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No Real Relief For California Drought. Next Up: Wildfires.

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"No Real Relief For California Drought. Next Up: Wildfires."

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Smoke rises behind Pfeiffer Ridge, CA.

Smoke rises behind Pfeiffer Ridge, CA.

CREDIT: AP Images

California’s mountain snowpack, critical to the state’s water supply and $45 billion agricultural economy, is at less than one-third of normal and unlikely to rebound, according to data released on Tuesday by the Department of Water Resources.

While the 32 percent of average measurement is significantly better than the 12 percent at the end of January, California’s mountain precipitation season is drawing to a close. “We can hope that conditions improve, but time is running out and conservation is the only tool we have against nature’s whim,” water resources director Mark Cowin told the Wall Street Journal.

The state’s persistent drought is contributing to a new forecast from the National Interagency Fire Center that California will have above normal potential for significant fires in the southern part of the state in April, and throughout much of the state in May, June and July.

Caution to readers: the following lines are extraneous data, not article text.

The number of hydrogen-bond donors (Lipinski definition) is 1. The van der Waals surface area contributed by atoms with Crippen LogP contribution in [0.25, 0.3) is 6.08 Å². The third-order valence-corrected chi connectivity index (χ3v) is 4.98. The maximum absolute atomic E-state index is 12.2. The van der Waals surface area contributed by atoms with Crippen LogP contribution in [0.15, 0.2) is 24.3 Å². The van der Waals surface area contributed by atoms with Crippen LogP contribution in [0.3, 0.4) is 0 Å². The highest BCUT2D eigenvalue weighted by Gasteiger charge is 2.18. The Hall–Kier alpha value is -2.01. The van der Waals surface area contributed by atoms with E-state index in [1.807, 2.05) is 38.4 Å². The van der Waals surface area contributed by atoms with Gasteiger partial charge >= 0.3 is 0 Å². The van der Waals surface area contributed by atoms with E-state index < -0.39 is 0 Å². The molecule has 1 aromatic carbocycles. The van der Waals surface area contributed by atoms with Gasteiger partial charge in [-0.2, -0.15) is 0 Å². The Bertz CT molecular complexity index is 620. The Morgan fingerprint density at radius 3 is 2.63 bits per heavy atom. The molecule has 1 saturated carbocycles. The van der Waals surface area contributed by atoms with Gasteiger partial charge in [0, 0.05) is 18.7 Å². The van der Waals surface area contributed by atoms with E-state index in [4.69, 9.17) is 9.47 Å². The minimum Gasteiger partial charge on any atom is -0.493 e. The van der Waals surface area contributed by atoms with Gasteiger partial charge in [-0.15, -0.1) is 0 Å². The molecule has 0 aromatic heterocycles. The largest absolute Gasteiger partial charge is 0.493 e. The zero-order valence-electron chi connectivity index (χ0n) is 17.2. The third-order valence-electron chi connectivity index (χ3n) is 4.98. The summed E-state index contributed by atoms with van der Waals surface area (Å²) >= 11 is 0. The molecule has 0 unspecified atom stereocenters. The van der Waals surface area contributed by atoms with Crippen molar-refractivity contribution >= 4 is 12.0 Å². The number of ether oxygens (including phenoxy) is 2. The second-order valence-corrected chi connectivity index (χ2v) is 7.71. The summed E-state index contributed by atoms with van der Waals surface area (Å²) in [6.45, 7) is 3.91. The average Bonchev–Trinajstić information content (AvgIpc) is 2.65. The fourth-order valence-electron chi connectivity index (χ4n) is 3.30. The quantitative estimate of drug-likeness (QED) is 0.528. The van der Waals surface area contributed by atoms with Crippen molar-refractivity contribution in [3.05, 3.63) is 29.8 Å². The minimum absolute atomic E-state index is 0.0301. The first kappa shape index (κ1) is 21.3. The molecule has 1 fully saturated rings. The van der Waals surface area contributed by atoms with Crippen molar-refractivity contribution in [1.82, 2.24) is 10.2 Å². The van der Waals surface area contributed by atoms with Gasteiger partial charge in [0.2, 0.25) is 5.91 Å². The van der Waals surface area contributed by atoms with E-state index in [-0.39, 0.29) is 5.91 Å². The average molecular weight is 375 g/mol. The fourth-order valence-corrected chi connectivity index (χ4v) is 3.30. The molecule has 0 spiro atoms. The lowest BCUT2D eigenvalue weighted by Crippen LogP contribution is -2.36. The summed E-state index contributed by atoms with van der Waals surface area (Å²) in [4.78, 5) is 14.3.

The driest year on record in California will also modestly hurt job growth, according to the UCLA Anderson Forecast. Senior Economist Jerry Nickelsburg said that while the drought has been a drag on the state’s economy, particularly its agricultural sector, “Overall the state is not likely to be greatly impacted” but would see about a .2 percent decline in job growth rates over the next few years.

Elsewhere in the West, the Boise-based fire center predicts higher than normal significant fire danger in western Alaska and the southwest in May, and in Nevada, and southern Great Basin in June and July.

Even with recent snowfall in the mountains, California’s agricultural industry has recently increased its prediction of crop losses and their economic impact. The California Farm Water Coalition estimated in mid-March that the state’s farmers will idle 800,000 acres this year, up from 500,000 acres, and that that will mean an economic loss to the state of about $7.5 billion, a 50 percent increase from previous forecasts.

Nearly the entire state of California, 99.8 percent, is in drought, according to the U.S. Drought Monitor, with 23 percent in exceptional drought, the highest measure. A new report from the U.S. Drought Monitor will be released on Thursday.

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